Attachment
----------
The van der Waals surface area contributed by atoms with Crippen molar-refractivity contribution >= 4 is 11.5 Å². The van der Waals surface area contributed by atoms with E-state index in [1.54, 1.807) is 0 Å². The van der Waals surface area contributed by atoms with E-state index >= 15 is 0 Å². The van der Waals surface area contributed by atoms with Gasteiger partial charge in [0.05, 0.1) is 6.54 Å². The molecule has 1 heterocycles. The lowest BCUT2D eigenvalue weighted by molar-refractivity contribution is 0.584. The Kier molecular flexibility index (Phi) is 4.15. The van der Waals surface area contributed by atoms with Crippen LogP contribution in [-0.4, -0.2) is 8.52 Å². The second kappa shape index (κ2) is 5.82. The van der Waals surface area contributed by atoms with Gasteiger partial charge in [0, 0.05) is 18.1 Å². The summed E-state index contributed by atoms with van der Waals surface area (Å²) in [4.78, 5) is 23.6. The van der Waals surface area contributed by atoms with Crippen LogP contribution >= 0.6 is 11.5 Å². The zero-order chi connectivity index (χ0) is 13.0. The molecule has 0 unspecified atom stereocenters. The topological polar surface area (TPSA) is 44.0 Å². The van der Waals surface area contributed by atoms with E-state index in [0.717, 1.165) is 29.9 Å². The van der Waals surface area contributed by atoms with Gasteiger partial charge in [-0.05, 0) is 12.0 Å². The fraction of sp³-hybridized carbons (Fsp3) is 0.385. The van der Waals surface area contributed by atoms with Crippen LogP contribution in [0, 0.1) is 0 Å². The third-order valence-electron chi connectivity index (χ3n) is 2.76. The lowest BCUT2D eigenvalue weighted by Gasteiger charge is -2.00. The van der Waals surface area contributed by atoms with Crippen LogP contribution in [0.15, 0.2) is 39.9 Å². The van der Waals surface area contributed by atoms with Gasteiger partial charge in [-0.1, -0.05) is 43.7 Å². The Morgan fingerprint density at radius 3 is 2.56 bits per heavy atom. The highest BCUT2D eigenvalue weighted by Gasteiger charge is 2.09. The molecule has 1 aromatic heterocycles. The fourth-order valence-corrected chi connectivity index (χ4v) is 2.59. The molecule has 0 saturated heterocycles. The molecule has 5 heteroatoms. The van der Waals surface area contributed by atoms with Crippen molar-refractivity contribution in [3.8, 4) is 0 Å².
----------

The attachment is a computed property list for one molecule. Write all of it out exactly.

The van der Waals surface area contributed by atoms with Crippen molar-refractivity contribution >= 4 is 11.5 Å². The van der Waals surface area contributed by atoms with E-state index in [1.54, 1.807) is 0 Å². The van der Waals surface area contributed by atoms with E-state index >= 15 is 0 Å². The van der Waals surface area contributed by atoms with Gasteiger partial charge in [0.05, 0.1) is 6.54 Å². The molecule has 1 heterocycles. The lowest BCUT2D eigenvalue weighted by molar-refractivity contribution is 0.584. The Kier molecular flexibility index (Phi) is 4.15. The van der Waals surface area contributed by atoms with Crippen LogP contribution in [-0.4, -0.2) is 8.52 Å². The second kappa shape index (κ2) is 5.82. The van der Waals surface area contributed by atoms with Gasteiger partial charge in [0, 0.05) is 18.1 Å². The summed E-state index contributed by atoms with van der Waals surface area (Å²) in [4.78, 5) is 23.6. The van der Waals surface area contributed by atoms with Crippen LogP contribution >= 0.6 is 11.5 Å². The zero-order chi connectivity index (χ0) is 13.0. The molecule has 0 unspecified atom stereocenters. The topological polar surface area (TPSA) is 44.0 Å². The van der Waals surface area contributed by atoms with E-state index in [0.717, 1.165) is 29.9 Å². The van der Waals surface area contributed by atoms with Gasteiger partial charge in [-0.05, 0) is 12.0 Å². The fraction of sp³-hybridized carbons (Fsp3) is 0.385. The van der Waals surface area contributed by atoms with Crippen LogP contribution in [0, 0.1) is 0 Å². The third-order valence-electron chi connectivity index (χ3n) is 2.76. The lowest BCUT2D eigenvalue weighted by Gasteiger charge is -2.00. The van der Waals surface area contributed by atoms with Crippen LogP contribution in [0.15, 0.2) is 39.9 Å². The van der Waals surface area contributed by atoms with Gasteiger partial charge in [-0.1, -0.05) is 43.7 Å². The Morgan fingerprint density at radius 3 is 2.56 bits per heavy atom. The highest BCUT2D eigenvalue weighted by Gasteiger charge is 2.09. The molecule has 1 aromatic heterocycles. The fourth-order valence-corrected chi connectivity index (χ4v) is 2.59. The molecule has 0 saturated heterocycles. The molecule has 5 heteroatoms. The van der Waals surface area contributed by atoms with Crippen molar-refractivity contribution in [3.8, 4) is 0 Å².